Since my transformation into a healthy plant-based diet, I’ve set out on a mission to learn everything there is to know about food and nutrition. Hungry for change is a vegan documentary that really helped me. The correlation between what we eat and how our bodies perform is something that interests me very much, being that I’m a plant-based runner. I have stumbled upon many different resources (some valuable, some not so much).
Recently I got in contact with the friendly folks over at Food Matters. They offered to let me review their newest movie, “Hungry for Change” and gave me two extra copies to let you (my readers) watch as well. I was more than excited and watched the movie immediately.
In this post, I will do a quick review and point out some key topics that the film covers. Then (at the bottom of the page) I will tell you how you can get a copy of the movie for yourself!
When Watching, Take Notes
From beginning to end, the film is full of extremely useful information, much of which I had never heard of or thought about. I would suggest that when watching the movie, have a pen and paper ready to start jotting down notes. Nearly every sentence spoken contains highly valuable information; tips that you should use to help determine your grocery shopping list.
The focus of the movie is on how the foods we are eating are no longer “real foods.” We are eating food-like products that the food industry has created for us which have little, to no, nutritional qualities, but contain high amounts of calories. The movie also illustrates the life of a woman who is struggling to combat weight gain, a fight that is familiar to most American women.
Unfortunately, the diets that Americans are choosing often don’t result in weight loss. In many instances, they result in the opposite, often adding new health problems. Once we get onto our “real diet,” the one we were intended to eat, we don’t have to concern ourselves with counting calories, watching fat intake, or feeling depressed because of what we ate.
Our bodies will naturally reward us with what it is capable of doing once fully nourished: lose weight, whitened eyes, glowing skin, look and feel younger.
We have been programmed over millennia to put on fat whenever there is food available. We are wired to store that fat for the winter, but the winter never comes.
Foods high in fat and sugar send signals to our brain’s reward system, telling us to eat more. This was once an efficient and useful signal to follow. Regrettably, our environment has much changed; we no longer have the worries of our ancestors, such as famine, war, and wide-spread disease.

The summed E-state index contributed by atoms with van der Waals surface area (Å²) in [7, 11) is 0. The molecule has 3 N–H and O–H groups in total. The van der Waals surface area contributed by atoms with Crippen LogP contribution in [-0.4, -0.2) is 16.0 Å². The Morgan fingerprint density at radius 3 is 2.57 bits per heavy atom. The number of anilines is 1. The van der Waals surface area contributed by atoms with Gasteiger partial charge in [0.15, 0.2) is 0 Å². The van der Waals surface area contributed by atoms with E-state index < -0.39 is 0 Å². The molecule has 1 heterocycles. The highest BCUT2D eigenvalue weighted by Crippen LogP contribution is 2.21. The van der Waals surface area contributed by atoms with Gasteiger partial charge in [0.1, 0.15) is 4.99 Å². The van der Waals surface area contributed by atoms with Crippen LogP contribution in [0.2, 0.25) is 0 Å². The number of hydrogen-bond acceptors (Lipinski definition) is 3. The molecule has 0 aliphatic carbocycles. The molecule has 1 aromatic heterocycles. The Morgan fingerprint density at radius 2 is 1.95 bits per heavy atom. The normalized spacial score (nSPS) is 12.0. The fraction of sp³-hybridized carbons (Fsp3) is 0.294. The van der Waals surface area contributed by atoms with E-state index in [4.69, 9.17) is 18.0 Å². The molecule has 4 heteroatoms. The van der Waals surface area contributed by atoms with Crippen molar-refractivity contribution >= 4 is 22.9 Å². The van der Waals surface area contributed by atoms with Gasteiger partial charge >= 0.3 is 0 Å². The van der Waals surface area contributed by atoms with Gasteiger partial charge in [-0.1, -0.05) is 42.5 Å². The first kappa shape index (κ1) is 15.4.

However, the foods we eat today are excessively high in fat and sugar, and our brains still use those reward signals which tell us to keep eating. This is one of the key contributors to our nation’s obesity, heart disease, and diabetes epidemic.
Hungry for Change Trailer
The film pointed out many key points and facts:
- The average American consumes more than 150 lbs. of sugar and sweeteners each year.
- “68 % of U.S. adults are overweight or obese.” Journal of the American Medical Association
- The difference between being hungry and nutritionally starving
- The food industry is a multi-billion dollar industry with the scientific and financial resources to identify very carefully what appeals to the average consumer. They produce chemical derivatives to add to their food-like concoctions that taste good and have addictive properties – Much like the way the tobacco industry adds extra nicotine to cigarettes, making them more addictive.
- The difference between industry-funded and independent studies. That’s right – typically the manufacturer of these “food products” are the ones funding the studies which deem them safe.
- The reason people fall off diets – tell yourself “I can have it but I don’t want it.” instead of, “I want it but can’t have it.”
- The best way to begin changing your eating habits – Start adding in the good stuff and the bad will eventually be crowded out.
- The real truth behind “DIET”, “SUGAR-FREE” and “FAT-FREE” products
- How to navigate your supermarket – what to buy and what to avoid* The most effective detox and cleansing strategies
- What is fat and cellulite and how do we get rid of it for good
They also break down why certain foods and ingredients are bad for your health, including:
- HFCS Aspartame
- Propylene Glycol
- Artificial Colors/Flavors
- Partially Hydrogenated Oils
- Canola Oil
- Corn Oil
- stable Foods
- Diet Sodas
- Processed/Refined Foods
This movie kept me focused from the very beginning. Unlike other movies I have watched, it didn’t make me feel as if I were listening to a lecture, or sitting in a class. It made me feel as if the doctors and nutritionists were speaking directly to me.
The film is also extremely credible, with references from authors, doctors, dieticians, nutritionists, fitness experts, and people who have lost weight and beaten disease using a natural, whole-food diet. I encourage you all to watch it and apply the principals to your dietary regimen.
This movie has certainly been a useful tool (among many) that I will continue to use, empowering myself with the knowledge to live a healthy and sustainable life.For more information on Food Matters, Hungry for Change, or to order their recipe book, click here. There is a plethora of information on their website that could be of use to you.